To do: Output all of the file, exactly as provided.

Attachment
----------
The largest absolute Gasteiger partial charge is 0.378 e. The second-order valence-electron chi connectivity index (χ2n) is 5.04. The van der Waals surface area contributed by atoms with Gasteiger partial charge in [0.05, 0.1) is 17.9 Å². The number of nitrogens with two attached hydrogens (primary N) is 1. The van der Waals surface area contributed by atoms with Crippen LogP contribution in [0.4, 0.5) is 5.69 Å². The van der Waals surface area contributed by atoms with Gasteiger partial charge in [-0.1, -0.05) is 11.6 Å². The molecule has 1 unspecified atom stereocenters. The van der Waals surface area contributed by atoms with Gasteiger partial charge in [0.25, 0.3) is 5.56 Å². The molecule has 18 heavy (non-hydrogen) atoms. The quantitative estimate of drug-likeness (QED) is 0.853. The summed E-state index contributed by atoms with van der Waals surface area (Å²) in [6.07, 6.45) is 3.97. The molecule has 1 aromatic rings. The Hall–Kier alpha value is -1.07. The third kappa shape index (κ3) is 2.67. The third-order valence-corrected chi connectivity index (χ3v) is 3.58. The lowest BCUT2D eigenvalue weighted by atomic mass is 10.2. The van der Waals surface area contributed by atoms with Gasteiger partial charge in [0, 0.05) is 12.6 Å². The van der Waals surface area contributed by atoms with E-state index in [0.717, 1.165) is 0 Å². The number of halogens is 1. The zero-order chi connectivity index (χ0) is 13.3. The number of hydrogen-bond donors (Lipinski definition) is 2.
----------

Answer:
The largest absolute Gasteiger partial charge is 0.378 e. The second-order valence-electron chi connectivity index (χ2n) is 5.04. The van der Waals surface area contributed by atoms with Gasteiger partial charge in [0.05, 0.1) is 17.9 Å². The number of nitrogens with two attached hydrogens (primary N) is 1. The van der Waals surface area contributed by atoms with Crippen LogP contribution in [0.4, 0.5) is 5.69 Å². The van der Waals surface area contributed by atoms with Gasteiger partial charge in [-0.1, -0.05) is 11.6 Å². The molecule has 1 unspecified atom stereocenters. The van der Waals surface area contributed by atoms with Gasteiger partial charge in [0.25, 0.3) is 5.56 Å². The molecule has 18 heavy (non-hydrogen) atoms. The quantitative estimate of drug-likeness (QED) is 0.853. The summed E-state index contributed by atoms with van der Waals surface area (Å²) in [6.07, 6.45) is 3.97. The molecule has 1 aromatic rings. The Hall–Kier alpha value is -1.07. The third kappa shape index (κ3) is 2.67. The third-order valence-corrected chi connectivity index (χ3v) is 3.58. The lowest BCUT2D eigenvalue weighted by atomic mass is 10.2. The van der Waals surface area contributed by atoms with Gasteiger partial charge in [0, 0.05) is 12.6 Å². The van der Waals surface area contributed by atoms with E-state index in [0.717, 1.165) is 0 Å². The number of halogens is 1. The zero-order chi connectivity index (χ0) is 13.3. The number of hydrogen-bond donors (Lipinski definition) is 2.